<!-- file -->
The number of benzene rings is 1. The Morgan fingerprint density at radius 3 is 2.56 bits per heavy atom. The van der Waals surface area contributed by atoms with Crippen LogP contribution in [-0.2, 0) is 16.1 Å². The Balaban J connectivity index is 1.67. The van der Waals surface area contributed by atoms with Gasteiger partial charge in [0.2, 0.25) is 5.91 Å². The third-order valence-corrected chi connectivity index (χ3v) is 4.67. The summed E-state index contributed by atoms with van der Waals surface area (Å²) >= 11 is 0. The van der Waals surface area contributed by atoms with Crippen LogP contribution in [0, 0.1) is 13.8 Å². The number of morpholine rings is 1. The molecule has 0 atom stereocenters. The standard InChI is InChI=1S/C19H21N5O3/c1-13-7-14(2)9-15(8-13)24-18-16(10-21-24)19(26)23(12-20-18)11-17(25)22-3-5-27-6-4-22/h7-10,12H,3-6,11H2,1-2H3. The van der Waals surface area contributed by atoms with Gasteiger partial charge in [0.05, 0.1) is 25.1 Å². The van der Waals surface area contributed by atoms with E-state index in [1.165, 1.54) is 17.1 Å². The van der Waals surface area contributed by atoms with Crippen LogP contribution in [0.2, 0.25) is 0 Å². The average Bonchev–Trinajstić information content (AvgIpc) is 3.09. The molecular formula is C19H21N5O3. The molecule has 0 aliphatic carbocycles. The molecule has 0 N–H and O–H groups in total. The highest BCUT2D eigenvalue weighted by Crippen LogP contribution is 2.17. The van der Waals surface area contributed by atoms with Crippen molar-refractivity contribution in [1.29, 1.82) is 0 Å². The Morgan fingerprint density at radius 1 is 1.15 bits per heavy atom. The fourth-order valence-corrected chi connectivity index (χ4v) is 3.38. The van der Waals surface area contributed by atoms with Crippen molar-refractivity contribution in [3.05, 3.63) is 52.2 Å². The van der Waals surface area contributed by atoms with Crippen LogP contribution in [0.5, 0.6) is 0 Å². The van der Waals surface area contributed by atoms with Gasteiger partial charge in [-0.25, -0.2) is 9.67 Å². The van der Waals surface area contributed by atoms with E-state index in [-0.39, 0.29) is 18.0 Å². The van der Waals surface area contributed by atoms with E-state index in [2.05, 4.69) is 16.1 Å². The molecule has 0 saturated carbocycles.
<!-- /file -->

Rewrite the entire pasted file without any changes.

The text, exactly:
The number of benzene rings is 1. The Morgan fingerprint density at radius 3 is 2.56 bits per heavy atom. The van der Waals surface area contributed by atoms with Crippen LogP contribution in [-0.2, 0) is 16.1 Å². The Balaban J connectivity index is 1.67. The van der Waals surface area contributed by atoms with Gasteiger partial charge in [0.2, 0.25) is 5.91 Å². The third-order valence-corrected chi connectivity index (χ3v) is 4.67. The summed E-state index contributed by atoms with van der Waals surface area (Å²) >= 11 is 0. The van der Waals surface area contributed by atoms with Crippen LogP contribution in [0, 0.1) is 13.8 Å². The number of morpholine rings is 1. The molecule has 0 atom stereocenters. The standard InChI is InChI=1S/C19H21N5O3/c1-13-7-14(2)9-15(8-13)24-18-16(10-21-24)19(26)23(12-20-18)11-17(25)22-3-5-27-6-4-22/h7-10,12H,3-6,11H2,1-2H3. The van der Waals surface area contributed by atoms with Gasteiger partial charge in [0.05, 0.1) is 25.1 Å². The van der Waals surface area contributed by atoms with E-state index in [1.165, 1.54) is 17.1 Å². The van der Waals surface area contributed by atoms with Crippen LogP contribution in [0.2, 0.25) is 0 Å². The average Bonchev–Trinajstić information content (AvgIpc) is 3.09. The molecular formula is C19H21N5O3. The molecule has 0 aliphatic carbocycles. The molecule has 0 N–H and O–H groups in total. The highest BCUT2D eigenvalue weighted by Crippen LogP contribution is 2.17. The van der Waals surface area contributed by atoms with Crippen molar-refractivity contribution in [1.29, 1.82) is 0 Å². The Morgan fingerprint density at radius 1 is 1.15 bits per heavy atom. The fourth-order valence-corrected chi connectivity index (χ4v) is 3.38. The van der Waals surface area contributed by atoms with Crippen molar-refractivity contribution in [3.05, 3.63) is 52.2 Å². The van der Waals surface area contributed by atoms with Crippen LogP contribution in [0.5, 0.6) is 0 Å². The van der Waals surface area contributed by atoms with Gasteiger partial charge in [-0.25, -0.2) is 9.67 Å². The van der Waals surface area contributed by atoms with E-state index in [-0.39, 0.29) is 18.0 Å². The van der Waals surface area contributed by atoms with E-state index in [2.05, 4.69) is 16.1 Å². The molecule has 0 saturated carbocycles.